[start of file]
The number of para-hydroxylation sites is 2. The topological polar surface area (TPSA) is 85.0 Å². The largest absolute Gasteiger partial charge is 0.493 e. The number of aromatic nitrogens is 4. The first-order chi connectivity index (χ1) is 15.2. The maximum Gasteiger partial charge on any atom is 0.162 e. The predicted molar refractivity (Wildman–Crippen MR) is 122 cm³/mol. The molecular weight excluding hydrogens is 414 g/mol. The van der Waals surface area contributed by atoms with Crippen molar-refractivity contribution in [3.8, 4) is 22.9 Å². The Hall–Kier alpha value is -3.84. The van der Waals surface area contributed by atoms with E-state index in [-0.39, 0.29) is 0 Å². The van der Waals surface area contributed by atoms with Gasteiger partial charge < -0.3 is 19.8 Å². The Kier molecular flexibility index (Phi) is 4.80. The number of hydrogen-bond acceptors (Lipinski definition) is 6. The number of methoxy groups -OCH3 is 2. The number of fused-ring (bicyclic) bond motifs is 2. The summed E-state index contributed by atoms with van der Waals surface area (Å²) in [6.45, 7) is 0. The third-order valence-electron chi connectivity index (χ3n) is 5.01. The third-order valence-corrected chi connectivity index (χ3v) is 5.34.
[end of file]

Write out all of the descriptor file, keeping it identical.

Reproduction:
The number of para-hydroxylation sites is 2. The topological polar surface area (TPSA) is 85.0 Å². The largest absolute Gasteiger partial charge is 0.493 e. The number of aromatic nitrogens is 4. The first-order chi connectivity index (χ1) is 15.2. The maximum Gasteiger partial charge on any atom is 0.162 e. The predicted molar refractivity (Wildman–Crippen MR) is 122 cm³/mol. The molecular weight excluding hydrogens is 414 g/mol. The van der Waals surface area contributed by atoms with Crippen molar-refractivity contribution in [3.8, 4) is 22.9 Å². The Hall–Kier alpha value is -3.84. The van der Waals surface area contributed by atoms with E-state index in [-0.39, 0.29) is 0 Å². The van der Waals surface area contributed by atoms with Gasteiger partial charge < -0.3 is 19.8 Å². The Kier molecular flexibility index (Phi) is 4.80. The number of hydrogen-bond acceptors (Lipinski definition) is 6. The number of methoxy groups -OCH3 is 2. The number of fused-ring (bicyclic) bond motifs is 2. The summed E-state index contributed by atoms with van der Waals surface area (Å²) in [6.45, 7) is 0. The third-order valence-electron chi connectivity index (χ3n) is 5.01. The third-order valence-corrected chi connectivity index (χ3v) is 5.34.